I have a part-time job in retail. I had a teen sitter quote me $24 an hour. I told her that was too high, so she offered to charge $22. I make $14 an hour. I politely said “no thank you” and had to temporarily give up a part time job that I love. —Karen H.
No way. If they’re not over 18, they are still children themselves. —Melanie N.
Teens are asking for $15-$20 an hour for two kids. The start time is 7pm and my kids are asleep by 8pm. Once my kids are in bed, they don’t get up. Sorry, I’m not paying $20 an hour for you to use my Wi-Fi and watch my TV. —Tara A.
I tried teens. It was a disaster. I came back to my daughter (then 18 months old) dirty with her hands in the toilet as the teen sat at the computer. —Dana A.
I’d venture to say it’s not the teens who are responsible for halting this tradition, but the parents in my Manhattan neighborhood who want their babysitters to have masters degrees in early childhood education. —Kristin K.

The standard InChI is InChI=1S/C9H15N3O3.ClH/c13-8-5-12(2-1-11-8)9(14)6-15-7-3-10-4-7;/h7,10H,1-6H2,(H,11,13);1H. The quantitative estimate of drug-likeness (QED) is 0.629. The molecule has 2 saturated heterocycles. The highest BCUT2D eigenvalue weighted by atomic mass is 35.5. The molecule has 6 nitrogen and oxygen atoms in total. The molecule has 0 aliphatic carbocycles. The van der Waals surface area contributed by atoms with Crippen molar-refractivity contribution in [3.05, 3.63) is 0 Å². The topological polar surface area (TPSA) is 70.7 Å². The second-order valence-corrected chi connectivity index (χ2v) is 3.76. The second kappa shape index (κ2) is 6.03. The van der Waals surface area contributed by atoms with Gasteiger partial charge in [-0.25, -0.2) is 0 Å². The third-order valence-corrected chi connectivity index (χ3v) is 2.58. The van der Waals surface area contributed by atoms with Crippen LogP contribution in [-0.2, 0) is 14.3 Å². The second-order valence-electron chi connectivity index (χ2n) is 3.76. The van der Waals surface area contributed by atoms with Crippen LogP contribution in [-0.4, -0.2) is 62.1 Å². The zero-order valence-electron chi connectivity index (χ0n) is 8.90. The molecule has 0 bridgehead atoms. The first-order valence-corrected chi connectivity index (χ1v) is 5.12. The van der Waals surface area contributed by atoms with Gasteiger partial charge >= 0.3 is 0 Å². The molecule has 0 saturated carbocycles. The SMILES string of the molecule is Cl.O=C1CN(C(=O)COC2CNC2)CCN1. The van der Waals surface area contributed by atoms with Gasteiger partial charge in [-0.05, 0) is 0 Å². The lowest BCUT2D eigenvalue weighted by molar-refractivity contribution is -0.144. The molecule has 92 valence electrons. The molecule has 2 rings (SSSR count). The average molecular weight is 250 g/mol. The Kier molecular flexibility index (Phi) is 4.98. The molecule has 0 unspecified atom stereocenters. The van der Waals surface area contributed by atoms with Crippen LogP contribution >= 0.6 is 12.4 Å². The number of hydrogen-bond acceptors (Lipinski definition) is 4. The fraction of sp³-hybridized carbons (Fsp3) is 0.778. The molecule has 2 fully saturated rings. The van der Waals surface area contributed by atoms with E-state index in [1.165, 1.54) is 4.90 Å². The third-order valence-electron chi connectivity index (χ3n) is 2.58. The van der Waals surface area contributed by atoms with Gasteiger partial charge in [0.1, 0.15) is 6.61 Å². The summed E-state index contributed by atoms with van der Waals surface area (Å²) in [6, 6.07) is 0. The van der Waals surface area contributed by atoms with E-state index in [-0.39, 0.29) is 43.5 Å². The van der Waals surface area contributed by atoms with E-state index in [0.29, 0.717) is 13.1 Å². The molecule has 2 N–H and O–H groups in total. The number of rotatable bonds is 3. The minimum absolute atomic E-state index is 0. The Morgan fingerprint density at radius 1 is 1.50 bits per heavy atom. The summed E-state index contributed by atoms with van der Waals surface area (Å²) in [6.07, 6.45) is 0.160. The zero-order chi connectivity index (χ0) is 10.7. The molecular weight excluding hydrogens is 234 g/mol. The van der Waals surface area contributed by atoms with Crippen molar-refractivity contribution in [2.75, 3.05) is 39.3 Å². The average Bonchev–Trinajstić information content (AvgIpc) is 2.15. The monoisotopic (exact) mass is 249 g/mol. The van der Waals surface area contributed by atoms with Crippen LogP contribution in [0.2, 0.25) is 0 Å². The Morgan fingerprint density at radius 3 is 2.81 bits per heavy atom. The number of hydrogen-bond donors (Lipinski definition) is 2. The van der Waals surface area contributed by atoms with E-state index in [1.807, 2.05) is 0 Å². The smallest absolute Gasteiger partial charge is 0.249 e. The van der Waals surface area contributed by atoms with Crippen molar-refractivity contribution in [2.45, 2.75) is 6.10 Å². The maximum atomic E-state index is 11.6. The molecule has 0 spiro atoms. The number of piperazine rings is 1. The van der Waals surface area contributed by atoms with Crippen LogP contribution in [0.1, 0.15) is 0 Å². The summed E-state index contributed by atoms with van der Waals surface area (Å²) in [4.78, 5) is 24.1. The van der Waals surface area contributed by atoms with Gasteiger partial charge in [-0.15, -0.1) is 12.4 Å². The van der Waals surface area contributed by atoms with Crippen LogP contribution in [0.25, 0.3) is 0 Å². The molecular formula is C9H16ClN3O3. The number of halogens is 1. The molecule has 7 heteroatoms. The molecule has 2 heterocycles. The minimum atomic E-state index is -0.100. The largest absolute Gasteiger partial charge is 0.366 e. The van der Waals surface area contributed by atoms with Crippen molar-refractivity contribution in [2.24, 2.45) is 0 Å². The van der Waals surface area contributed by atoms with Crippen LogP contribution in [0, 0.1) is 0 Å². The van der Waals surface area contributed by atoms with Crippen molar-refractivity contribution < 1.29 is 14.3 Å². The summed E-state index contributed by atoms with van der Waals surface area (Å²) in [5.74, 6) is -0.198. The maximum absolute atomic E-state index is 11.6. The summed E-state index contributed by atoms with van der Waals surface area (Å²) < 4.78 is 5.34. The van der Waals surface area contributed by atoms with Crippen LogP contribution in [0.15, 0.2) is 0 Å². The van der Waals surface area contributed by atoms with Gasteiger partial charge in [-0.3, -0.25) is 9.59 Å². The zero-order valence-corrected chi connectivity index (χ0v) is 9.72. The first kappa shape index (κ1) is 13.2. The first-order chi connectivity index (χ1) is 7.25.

My teen daughter would LOVE to babysit, for even less than $10. But so few people will give her a chance. As Kristin K. said above, there is this strange mindset here that teens somehow aren’t capable of feeding a few kids, or playing with them or putting them to bed. Teens need experience working with children—learning to be patient and caring, to change diapers and cook simple meals. The idea that only adults can do these things makes very little sense to me. —Amy S. G.